In the kitchen, the icebox was broken. A pancreas-shape of maggots fell from its lower shelf and out of the partially opened door and landed in a succulent plop. Somewhere, a bottle of bleach was uncapped. In its burning work of rendering the rancid smell less, it roasted out that which was most sweet. I turned the kitchen sink faucet knob and cockroaches came out of the spigot. Wings coated and sticky. The wings not gooed together, fluttered. I guessed the water had been cut off for a while.

From the living room you could see into the kitchen. You could also see into the bedroom and bathroom. In the bed, feces in a rut, outlining the shape where a man used to be. In the bathroom, bloody handprints on the mirror.

 

I keep meaning to clean up the place, Charlie Boy said. He was sitting on the couch wearing a blue T-shirt, naked from the waist down. His hands were shaking from DTs. He ashed in his beard when he inhaled his cigarette.

I have you on a wait-list for the state asylum, I said. They have a treatment program. It’s a nine-month wait for a bed. But I have you on the list. The woman at the county clerk’s office said it’s a really good program.

Well that’s just fine, Charlie Boy said.

How did the blood get in the bathroom? I said. There are handprints on the mirror.

Looters, he said. You know how it is up in this poorhouse. Somebody hears something and here they come. I guess they made a mess and tried to wash up before realizing there was no water.

What here is valuable? I asked.
The guns, he said.

Did they get them?
All but the one, he said, and pointed to the .357 in his lap.

 

 

Who, Ricky said, are you talking to?
What? I said.

Who?

 

Don’t move, Ricky said, look directly at me. He approached in slow, calculated steps. Do not move. He said it like they say it in the movies.

What’s that sound? I said. Keep your eyes on me, he said. What is that sound? I said. Ricky stopped, his hand outstretched. Look at me, he said. I looked down. Blood was seeping between my toes in my flip-flops. What is that sound? I said. Grab my hand, Ricky said. My slick knuckles balled his palm. Don’t look behind you, he said. What is behind me? I asked. It is the place, Ricky said, where Charlie Boy used to be.

Is he not there anymore? I asked. He’s different now, Ricky said. Why? I asked. He’s dead, Ricky said. He’s been dead a couple of days, at least. Don’t turn around. But I did turn around.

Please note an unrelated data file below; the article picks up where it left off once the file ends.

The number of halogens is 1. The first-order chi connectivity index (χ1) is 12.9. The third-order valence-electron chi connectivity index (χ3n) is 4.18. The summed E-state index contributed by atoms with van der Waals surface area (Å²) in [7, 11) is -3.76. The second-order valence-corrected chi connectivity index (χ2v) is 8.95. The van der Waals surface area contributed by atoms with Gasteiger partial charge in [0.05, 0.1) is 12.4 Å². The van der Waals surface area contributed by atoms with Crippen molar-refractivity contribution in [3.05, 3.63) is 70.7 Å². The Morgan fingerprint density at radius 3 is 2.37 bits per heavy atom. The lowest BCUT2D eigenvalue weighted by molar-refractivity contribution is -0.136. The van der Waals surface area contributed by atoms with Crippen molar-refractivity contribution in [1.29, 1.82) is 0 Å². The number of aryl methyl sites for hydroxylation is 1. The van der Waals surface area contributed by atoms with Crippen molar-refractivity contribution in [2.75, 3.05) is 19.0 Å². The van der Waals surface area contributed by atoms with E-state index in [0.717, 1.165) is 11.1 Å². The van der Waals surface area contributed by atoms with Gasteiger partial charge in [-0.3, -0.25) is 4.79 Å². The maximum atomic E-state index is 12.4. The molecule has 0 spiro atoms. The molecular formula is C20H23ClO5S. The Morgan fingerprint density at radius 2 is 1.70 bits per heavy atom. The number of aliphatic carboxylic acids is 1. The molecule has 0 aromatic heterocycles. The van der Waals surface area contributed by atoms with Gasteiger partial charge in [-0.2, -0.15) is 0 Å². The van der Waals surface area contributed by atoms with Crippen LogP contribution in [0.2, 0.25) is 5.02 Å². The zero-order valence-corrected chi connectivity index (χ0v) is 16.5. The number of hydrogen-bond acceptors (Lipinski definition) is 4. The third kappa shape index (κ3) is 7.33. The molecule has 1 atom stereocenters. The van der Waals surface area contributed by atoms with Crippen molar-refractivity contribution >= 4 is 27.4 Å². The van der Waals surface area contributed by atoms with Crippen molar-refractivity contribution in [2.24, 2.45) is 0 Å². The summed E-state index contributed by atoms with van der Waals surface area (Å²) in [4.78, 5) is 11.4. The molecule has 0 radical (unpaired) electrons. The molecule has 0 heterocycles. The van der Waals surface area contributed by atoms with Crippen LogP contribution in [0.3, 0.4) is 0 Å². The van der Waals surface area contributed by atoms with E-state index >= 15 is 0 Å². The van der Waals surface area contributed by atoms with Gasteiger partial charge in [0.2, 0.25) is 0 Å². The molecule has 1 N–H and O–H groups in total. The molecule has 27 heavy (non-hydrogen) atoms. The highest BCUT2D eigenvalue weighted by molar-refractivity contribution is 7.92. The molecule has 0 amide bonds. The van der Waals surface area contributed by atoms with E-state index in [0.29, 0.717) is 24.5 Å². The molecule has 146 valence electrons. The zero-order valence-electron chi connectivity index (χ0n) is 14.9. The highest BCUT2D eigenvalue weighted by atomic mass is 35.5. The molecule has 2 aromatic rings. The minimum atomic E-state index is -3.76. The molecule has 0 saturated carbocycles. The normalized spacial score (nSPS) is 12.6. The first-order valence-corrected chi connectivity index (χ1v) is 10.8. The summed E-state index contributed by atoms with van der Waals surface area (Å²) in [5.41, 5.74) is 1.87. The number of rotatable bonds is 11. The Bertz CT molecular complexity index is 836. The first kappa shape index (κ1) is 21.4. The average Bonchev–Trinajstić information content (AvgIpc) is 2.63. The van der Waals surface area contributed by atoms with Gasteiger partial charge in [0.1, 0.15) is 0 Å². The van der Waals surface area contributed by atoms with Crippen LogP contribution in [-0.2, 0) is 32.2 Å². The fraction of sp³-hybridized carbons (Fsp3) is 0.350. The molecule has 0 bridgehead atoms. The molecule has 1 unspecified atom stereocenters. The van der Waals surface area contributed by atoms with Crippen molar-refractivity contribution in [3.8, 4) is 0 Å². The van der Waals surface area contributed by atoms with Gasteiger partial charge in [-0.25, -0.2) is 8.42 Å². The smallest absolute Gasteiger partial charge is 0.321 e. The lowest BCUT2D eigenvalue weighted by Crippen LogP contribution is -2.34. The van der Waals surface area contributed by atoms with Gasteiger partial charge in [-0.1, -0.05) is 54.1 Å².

Yellow light through the filthy sliding glass doors, urine light. What is that sound? I said. There is no sound, Ricky said. But there was.

 

 

Barbara Walters: Astonishing.

Tiger: Well, I’ll tell you, Barbara, it was a little like this: Standing on a hill at night, holding a piece of damaged paper. And letting it go. Watching it disappear into the inky depths of night. And you think, That’s not good. You think, There it goes, language.
 


STAGE NOTE:
IF SHE PUTS HER FINGER UNDER HER TONGUE AND PUSHES BACK, SHE FEELS AN OVAL-SHAPED SCAB. IN THE MOIST SANCTUM, SHE FEELS ITS SURFACE.

SHE DOES NOT KNOW WHEN SHE WILL ENCOUNTER HELP, MUCH LESS A DOCTOR. WHATEVER THE ISSUE, IT WOULD HAVE TO WAIT.

SHE POKES WITH HER FINGER, TRYING TO GET A SENSE OF IT. AND THEN HER FINGER GOES IN.

JUST ITS TIP. INTO A SMALL CAVITY. THE CAVITY WALLS HAVE THE TEXTURE OF TONGUE, FIRM BUT SPONGY. THEN SHE REALIZES IT IS A TONGUE. A SMALL ONE, AND WHEN SHE EXTRACTS HER FINGER FROM THE TINY OPENING NOT ONLY DOES HER FINGER POP OUT, THE TINY TONGUE DOES TOO.

SHE HAS NO MUSCLE MEMORY OF IT NOW OR EVER AND SHE CANNOT MAKE IT MOVE. THE SCAB LINING THE OPENING IS ITCHY. SHE FINGERS THE RAGGED SCAB, THEN PUSHES THE TONGUE BACK INTO ITS HOLE. AND IT POPS OUT AGAIN.

 

"Tiger Hears a Who" is reprinted by permission from Slab (Coffee House Press, 2015). Copyright © 2015 by Selah Saterstrom.